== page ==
Look, no doubt about it, 2016 was the worst. The election was a drag, the Olympics were meh, and in general it seemed that live was a little edgier. And then there were the celebrity deaths. Starting with David Bowie in January it was everywhere from music to movies to athletes – it seemed every ten days or so we were losing someone many of us cared about. And the only thing that they seemed to have in common was this stinking year. But I have another theory; maybe for a good number of these deaths 2016 was not the reason at all (and yes, I know cosmically that is true as well so save it . . . .) Continue reading

Monday Musing – A More Ethical Campus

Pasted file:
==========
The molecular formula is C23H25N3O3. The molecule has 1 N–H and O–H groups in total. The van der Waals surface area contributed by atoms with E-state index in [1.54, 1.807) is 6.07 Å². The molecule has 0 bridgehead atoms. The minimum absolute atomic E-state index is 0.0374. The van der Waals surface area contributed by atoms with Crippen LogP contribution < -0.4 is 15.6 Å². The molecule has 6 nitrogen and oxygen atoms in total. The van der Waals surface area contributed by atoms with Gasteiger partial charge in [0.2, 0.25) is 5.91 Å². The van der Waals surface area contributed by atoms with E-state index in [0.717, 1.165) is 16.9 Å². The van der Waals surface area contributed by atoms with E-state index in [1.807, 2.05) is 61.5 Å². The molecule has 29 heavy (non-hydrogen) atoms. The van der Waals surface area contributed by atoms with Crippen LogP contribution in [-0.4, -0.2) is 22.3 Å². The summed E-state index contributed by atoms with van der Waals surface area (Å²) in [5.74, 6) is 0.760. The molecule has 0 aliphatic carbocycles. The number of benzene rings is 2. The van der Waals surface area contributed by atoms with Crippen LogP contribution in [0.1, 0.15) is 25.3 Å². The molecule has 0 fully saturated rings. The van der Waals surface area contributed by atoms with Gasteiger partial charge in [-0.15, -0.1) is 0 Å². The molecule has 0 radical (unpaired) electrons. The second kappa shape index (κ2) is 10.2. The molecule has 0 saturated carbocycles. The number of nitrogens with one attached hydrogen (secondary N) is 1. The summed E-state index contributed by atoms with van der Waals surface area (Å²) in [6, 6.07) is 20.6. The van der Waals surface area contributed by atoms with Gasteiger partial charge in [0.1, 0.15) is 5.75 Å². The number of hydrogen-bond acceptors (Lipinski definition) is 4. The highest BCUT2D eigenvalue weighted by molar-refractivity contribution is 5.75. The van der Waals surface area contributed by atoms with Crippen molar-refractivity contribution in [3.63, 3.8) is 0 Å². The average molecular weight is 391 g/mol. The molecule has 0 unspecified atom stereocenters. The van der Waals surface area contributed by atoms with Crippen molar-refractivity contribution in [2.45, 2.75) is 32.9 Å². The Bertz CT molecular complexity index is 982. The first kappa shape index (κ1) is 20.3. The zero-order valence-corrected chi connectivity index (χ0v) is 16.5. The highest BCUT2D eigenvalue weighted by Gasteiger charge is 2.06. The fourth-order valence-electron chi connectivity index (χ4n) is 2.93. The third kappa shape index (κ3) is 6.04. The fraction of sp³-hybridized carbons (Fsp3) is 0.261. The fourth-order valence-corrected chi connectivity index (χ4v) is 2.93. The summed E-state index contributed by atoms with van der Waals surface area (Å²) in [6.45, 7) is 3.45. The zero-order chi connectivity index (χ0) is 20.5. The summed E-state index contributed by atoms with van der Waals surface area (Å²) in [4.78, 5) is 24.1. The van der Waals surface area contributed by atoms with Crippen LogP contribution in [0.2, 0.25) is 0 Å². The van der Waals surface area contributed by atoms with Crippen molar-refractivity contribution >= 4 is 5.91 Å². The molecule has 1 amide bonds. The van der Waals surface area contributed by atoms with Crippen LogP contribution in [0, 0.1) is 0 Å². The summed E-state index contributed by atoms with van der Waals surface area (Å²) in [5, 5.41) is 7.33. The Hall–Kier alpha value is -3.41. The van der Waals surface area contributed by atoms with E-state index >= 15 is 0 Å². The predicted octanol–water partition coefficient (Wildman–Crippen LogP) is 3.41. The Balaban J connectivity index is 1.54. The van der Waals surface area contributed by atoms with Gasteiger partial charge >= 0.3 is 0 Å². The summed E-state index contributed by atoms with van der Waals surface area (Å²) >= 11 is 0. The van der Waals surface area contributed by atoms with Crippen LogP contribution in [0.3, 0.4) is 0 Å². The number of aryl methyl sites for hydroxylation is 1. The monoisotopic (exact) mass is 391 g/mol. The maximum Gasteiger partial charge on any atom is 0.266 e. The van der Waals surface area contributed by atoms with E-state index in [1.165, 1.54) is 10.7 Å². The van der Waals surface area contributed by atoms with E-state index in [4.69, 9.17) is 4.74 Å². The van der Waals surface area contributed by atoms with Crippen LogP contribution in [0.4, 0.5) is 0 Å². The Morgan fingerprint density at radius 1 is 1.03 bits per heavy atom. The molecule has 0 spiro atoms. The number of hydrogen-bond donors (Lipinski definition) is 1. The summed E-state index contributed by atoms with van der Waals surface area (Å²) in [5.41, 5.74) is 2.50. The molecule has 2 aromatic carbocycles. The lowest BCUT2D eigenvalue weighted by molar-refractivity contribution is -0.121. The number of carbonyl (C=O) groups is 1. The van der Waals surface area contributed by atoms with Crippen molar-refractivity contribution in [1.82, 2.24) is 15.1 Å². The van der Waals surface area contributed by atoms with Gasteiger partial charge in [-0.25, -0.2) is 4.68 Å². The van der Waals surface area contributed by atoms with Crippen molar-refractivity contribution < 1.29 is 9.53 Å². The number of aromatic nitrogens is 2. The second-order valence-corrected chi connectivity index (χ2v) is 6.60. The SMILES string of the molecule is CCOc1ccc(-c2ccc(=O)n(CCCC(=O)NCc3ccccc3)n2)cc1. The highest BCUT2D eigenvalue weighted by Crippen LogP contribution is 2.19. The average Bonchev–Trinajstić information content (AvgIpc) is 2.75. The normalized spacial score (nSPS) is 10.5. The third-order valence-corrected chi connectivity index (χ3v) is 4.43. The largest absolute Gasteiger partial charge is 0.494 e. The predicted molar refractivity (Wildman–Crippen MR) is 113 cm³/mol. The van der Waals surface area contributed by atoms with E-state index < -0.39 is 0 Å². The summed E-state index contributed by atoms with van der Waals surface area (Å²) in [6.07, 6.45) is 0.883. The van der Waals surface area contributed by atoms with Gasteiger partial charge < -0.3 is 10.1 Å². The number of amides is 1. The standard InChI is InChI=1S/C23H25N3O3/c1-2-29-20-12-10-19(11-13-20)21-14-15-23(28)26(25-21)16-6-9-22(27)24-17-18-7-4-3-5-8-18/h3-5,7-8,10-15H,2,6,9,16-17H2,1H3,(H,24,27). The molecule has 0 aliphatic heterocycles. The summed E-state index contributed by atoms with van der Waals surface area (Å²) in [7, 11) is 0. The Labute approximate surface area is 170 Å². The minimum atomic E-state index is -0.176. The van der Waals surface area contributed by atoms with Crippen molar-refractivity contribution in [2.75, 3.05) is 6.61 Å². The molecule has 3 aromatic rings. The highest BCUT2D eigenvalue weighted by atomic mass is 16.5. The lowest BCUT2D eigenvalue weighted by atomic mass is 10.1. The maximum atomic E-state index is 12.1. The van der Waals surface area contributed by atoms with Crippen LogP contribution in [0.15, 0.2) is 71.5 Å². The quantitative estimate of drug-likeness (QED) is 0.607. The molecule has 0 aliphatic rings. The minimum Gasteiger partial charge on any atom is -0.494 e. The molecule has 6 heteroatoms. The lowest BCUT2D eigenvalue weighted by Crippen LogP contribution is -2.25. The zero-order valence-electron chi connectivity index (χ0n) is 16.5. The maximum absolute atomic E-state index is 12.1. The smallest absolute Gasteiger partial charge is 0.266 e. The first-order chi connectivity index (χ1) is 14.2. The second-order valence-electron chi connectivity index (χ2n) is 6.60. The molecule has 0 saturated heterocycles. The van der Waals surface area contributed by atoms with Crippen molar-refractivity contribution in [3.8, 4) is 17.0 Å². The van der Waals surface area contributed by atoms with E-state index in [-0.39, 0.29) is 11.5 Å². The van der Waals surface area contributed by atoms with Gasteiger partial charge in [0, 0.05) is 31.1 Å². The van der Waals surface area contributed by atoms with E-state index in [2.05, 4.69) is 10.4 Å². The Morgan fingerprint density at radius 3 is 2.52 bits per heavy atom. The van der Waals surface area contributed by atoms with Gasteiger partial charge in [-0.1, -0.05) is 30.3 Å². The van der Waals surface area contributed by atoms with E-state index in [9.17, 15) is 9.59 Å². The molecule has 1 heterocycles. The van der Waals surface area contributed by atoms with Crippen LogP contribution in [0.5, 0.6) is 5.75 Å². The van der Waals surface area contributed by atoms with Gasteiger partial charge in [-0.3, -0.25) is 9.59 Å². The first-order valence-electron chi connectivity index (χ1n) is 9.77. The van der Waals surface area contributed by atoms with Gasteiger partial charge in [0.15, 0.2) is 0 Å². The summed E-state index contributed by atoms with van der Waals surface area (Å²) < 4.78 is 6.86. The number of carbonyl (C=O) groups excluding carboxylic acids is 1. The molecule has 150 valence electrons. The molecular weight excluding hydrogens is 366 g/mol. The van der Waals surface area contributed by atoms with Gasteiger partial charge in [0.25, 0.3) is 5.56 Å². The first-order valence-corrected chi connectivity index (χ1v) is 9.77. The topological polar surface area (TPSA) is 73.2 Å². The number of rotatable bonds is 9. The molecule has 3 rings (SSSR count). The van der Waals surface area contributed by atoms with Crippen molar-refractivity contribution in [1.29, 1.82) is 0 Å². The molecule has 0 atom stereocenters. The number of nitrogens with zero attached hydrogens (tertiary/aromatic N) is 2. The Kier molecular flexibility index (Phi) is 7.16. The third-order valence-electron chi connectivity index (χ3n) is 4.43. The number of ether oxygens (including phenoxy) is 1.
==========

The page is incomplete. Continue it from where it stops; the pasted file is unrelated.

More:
What does it take to make a more ethical campus? What does it mean to have a more ethical campus? What elements must we have, what culture must we extend to have a more ethical campus? The answer may be in the work of Architect and Zoo Director Dr. David Hancocks. In his 2002 book; A Different Nature, Dr. Hancocks explores the paradox of the modern zoo. The idea that, as humans, we take animals that were meant to life and thrive in the wild and place them on display at zoos for the purpose of study and our own entertainment. We take these animals that are meant to roam free in wide geographical expanses and place them in a controlled environment. Of course this can go tragically wrong as we were made aware in early 2016 when a male gorilla was killed after a 3 year old boy fell into his enclosure. The incident sparked a spirited debate on the part of both animal and child welfare activists. However, one of the central arguments was not really pursued. That argument is what is the place of zoos in modern society?  Continue reading